The third constructive proposal I wish to make is that we want to reduce the heavy cost of running these drifters, the coal, oil and other things. It is referred to in one of the Fishery, Board's Reports. We want to get a smaller and more suitable vessel. This is where the Government could help. They could help the fishermen by experiments in vessels, by trying to find out which is the best kind of vessel. They could build one or two experimental craft, make inquiries from boat designers in this country and other countries to find out what kind of boat is likely to be the best for this purpose, and, having found that out, give the men credits, which they will pay back. They paid back the credits granted, on what were almost usurious terms, by the right hon. Member for West Fife, and they will repay the money you advance to give them that little help to change over to a better type from these expensive boats, which, according to the Fishery Board's Report of 1926, are wearing out rapidly, and are coming to an end of their life. Give them the necessary credit to enable them to transfer to modern, up-to-date and more suitable motor boats. That would reduce their overhead costs. That is the third suggestion.

I have a fourth suggestion to make, and it is that wireless receiving sets should be put on all these drifters, not to entertain the man in the long hours of the night, but to enable them—and this is another method of reducing costs—to get news of where the shoals of herrings are to be found. As it is, they steam out into the ocean, and, if unlucky, they fail to find the shoals. They go steaming up and down the coast trying to find the best place to go, wasting valuable time and fuel, with a rather doubtful prospect of success. Very often, after steaming aimlessly about, they return to port, frequently 100 miles, to get information as to where shoals of herring are to be found. If they had wireless receiving sets, they would be saved all the cost of this useless steaming about. It would be an invaluable boon to these fishermen to be able to get the necessary information in this way. That is also referred to in a recent Fishery Board Report. It cannot be described as a fantastic fad which can be brushed aside, and it is a direction in which the Secretary of State could move.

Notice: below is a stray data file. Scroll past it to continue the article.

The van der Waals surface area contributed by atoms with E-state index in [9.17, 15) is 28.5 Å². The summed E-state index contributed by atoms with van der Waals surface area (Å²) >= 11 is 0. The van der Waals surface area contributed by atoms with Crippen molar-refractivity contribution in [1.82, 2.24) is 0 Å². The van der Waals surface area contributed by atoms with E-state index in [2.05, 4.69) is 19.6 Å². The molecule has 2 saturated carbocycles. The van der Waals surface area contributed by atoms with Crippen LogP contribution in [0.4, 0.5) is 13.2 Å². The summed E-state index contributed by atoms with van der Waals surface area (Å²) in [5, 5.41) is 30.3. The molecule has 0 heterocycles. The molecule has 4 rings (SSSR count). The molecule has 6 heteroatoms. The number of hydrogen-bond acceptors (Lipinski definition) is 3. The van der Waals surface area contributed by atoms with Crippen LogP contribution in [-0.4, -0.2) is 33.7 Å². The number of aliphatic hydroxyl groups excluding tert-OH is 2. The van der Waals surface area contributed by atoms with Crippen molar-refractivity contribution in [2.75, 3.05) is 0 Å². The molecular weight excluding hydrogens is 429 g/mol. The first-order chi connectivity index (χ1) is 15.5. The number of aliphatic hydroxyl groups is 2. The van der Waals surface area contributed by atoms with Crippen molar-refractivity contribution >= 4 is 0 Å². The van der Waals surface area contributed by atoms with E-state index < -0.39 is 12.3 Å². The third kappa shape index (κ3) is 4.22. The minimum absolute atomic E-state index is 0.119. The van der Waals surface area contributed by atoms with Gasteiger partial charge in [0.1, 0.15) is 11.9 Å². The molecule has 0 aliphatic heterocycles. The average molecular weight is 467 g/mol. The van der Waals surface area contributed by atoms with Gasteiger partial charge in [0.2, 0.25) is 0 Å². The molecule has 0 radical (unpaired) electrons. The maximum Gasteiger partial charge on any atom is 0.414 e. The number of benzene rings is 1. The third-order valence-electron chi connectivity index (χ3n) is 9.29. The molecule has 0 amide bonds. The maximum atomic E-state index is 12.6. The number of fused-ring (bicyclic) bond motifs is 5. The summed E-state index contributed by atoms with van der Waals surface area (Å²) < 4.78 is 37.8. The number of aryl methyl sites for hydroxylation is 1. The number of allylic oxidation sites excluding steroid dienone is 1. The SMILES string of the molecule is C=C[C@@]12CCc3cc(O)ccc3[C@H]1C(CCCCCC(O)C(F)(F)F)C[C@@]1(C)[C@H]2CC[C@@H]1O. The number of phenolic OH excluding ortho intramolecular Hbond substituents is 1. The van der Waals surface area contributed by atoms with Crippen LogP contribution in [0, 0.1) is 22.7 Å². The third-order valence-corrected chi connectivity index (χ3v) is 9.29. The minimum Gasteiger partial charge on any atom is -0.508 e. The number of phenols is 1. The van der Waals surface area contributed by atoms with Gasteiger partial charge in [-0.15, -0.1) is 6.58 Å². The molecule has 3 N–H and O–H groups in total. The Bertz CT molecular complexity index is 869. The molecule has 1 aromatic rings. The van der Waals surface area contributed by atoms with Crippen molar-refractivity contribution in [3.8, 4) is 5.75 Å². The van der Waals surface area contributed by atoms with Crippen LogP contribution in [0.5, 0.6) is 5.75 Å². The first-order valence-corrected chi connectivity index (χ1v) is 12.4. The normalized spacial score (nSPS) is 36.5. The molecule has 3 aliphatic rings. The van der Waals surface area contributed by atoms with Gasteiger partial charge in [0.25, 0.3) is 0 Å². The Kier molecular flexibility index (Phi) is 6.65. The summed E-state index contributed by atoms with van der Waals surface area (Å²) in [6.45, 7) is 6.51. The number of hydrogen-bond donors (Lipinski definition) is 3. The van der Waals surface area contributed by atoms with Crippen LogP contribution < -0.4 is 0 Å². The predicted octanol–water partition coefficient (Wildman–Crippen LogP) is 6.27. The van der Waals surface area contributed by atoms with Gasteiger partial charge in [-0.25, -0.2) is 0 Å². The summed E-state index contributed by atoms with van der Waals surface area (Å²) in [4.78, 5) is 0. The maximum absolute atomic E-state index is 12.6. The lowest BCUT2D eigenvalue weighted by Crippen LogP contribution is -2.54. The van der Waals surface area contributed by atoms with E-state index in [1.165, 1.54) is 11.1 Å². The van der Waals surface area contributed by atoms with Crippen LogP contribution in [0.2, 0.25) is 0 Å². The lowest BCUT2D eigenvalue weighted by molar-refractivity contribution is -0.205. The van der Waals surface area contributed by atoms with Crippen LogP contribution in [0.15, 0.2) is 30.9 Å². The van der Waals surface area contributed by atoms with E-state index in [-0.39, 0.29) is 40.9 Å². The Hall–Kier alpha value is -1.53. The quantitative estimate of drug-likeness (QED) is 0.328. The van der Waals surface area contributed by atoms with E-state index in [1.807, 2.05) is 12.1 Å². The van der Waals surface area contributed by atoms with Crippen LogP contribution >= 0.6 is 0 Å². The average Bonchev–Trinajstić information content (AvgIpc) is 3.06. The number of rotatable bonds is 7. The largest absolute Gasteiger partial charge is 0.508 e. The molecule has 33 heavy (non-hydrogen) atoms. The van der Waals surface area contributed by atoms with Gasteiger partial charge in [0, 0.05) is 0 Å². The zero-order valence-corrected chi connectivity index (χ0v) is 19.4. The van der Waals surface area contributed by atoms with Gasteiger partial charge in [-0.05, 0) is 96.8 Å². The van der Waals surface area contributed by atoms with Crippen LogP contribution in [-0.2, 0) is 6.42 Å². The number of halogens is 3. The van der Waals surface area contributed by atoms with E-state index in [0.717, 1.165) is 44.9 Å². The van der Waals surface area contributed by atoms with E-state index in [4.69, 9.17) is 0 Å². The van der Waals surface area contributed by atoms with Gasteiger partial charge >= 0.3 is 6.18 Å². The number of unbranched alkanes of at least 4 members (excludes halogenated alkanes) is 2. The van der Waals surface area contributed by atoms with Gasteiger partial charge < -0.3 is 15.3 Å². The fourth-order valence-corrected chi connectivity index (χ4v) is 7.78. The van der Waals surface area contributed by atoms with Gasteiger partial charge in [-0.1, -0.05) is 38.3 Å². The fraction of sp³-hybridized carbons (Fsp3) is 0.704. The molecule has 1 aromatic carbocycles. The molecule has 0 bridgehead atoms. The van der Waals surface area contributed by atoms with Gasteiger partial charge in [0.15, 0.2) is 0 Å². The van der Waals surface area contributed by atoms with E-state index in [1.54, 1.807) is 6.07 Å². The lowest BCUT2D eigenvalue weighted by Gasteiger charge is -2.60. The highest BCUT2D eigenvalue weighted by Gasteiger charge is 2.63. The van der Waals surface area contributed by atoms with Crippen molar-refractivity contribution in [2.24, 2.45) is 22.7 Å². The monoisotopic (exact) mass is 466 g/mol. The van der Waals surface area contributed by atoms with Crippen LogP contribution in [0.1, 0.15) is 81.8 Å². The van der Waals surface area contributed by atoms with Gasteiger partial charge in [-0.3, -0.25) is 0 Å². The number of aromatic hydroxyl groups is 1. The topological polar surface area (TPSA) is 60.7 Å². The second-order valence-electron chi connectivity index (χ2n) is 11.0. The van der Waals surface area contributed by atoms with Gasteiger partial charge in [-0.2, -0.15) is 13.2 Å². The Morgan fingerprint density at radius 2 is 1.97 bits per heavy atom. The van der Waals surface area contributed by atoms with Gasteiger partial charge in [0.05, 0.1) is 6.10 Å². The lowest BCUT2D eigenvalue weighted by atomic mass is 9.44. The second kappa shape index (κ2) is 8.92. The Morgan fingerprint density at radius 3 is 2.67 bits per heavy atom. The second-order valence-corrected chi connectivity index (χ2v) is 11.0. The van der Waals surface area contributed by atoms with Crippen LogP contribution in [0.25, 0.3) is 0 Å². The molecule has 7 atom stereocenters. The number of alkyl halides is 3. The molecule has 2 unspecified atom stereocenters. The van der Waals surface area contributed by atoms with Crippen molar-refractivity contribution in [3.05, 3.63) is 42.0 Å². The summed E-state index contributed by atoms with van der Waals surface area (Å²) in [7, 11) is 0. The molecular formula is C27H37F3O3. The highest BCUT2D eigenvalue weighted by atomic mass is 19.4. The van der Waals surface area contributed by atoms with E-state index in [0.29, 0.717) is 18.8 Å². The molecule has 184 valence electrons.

May I make a fifth suggestion? Co-operation and better marketing would help these men. The Food Council, I know, is inquiring into prices of retail fish, and I hope the Secretary of State will give some help to establish co-operation among the fishermen. It is referred to in various Fishery Board Reports, but you must help these men to set up their organisation. Fishermen are not qualified by training or experience to run a co-operative organisation. It is a business question, and ordinary fishermen, who have spent their lives in the fishing industry, cannot be expected to run a co-operative society. It is difficult enough, in all conscience, in agriculture, but you are far more likely to find a farmer or smallholder, who have more business experience, able to do it than a fisherman. That is one of the reasons you cannot get it started. Fishermen know that it would be an advantage, but unless you give them real help and encouragement and advice from official quarters, you will not get this co-operative marketing on the way. A number of the right hon. Gentleman's predecessors, such as Lord Novar, were theoretically keen and sympathetic, and all that, but nothing has been really done to help the men to organise, and it is a direction in which the right hon. Gentleman could move.